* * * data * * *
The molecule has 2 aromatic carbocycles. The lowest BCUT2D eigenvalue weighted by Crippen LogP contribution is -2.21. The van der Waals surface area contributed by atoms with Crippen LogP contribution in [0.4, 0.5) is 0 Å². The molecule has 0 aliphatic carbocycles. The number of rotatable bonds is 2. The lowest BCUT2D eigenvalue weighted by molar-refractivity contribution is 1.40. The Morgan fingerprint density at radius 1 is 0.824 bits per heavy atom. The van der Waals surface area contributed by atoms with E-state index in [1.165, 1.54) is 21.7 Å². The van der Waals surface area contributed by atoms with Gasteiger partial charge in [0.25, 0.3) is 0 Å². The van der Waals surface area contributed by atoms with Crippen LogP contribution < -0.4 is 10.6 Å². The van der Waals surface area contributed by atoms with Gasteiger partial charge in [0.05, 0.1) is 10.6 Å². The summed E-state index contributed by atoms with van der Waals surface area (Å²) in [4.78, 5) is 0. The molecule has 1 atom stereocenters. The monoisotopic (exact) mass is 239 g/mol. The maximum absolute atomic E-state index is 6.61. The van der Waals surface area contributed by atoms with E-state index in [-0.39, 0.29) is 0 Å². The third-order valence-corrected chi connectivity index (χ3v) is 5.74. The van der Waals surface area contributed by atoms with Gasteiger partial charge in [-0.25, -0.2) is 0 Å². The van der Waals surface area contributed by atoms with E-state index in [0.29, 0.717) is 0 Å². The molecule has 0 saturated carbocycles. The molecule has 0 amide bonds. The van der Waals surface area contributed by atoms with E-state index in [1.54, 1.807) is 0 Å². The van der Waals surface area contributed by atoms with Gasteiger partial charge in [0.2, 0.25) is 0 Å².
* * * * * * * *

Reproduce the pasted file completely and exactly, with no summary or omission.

The molecule has 2 aromatic carbocycles. The lowest BCUT2D eigenvalue weighted by Crippen LogP contribution is -2.21. The van der Waals surface area contributed by atoms with Crippen LogP contribution in [0.4, 0.5) is 0 Å². The molecule has 0 aliphatic carbocycles. The number of rotatable bonds is 2. The lowest BCUT2D eigenvalue weighted by molar-refractivity contribution is 1.40. The Morgan fingerprint density at radius 1 is 0.824 bits per heavy atom. The van der Waals surface area contributed by atoms with E-state index in [1.165, 1.54) is 21.7 Å². The van der Waals surface area contributed by atoms with Gasteiger partial charge in [0.25, 0.3) is 0 Å². The van der Waals surface area contributed by atoms with Crippen LogP contribution < -0.4 is 10.6 Å². The van der Waals surface area contributed by atoms with Gasteiger partial charge in [0.05, 0.1) is 10.6 Å². The summed E-state index contributed by atoms with van der Waals surface area (Å²) in [4.78, 5) is 0. The molecule has 1 atom stereocenters. The monoisotopic (exact) mass is 239 g/mol. The maximum absolute atomic E-state index is 6.61. The van der Waals surface area contributed by atoms with E-state index in [-0.39, 0.29) is 0 Å². The third-order valence-corrected chi connectivity index (χ3v) is 5.74. The van der Waals surface area contributed by atoms with Gasteiger partial charge in [-0.25, -0.2) is 0 Å². The van der Waals surface area contributed by atoms with E-state index in [0.29, 0.717) is 0 Å². The molecule has 0 saturated carbocycles. The molecule has 0 amide bonds. The van der Waals surface area contributed by atoms with E-state index in [1.54, 1.807) is 0 Å². The van der Waals surface area contributed by atoms with Gasteiger partial charge in [0.2, 0.25) is 0 Å².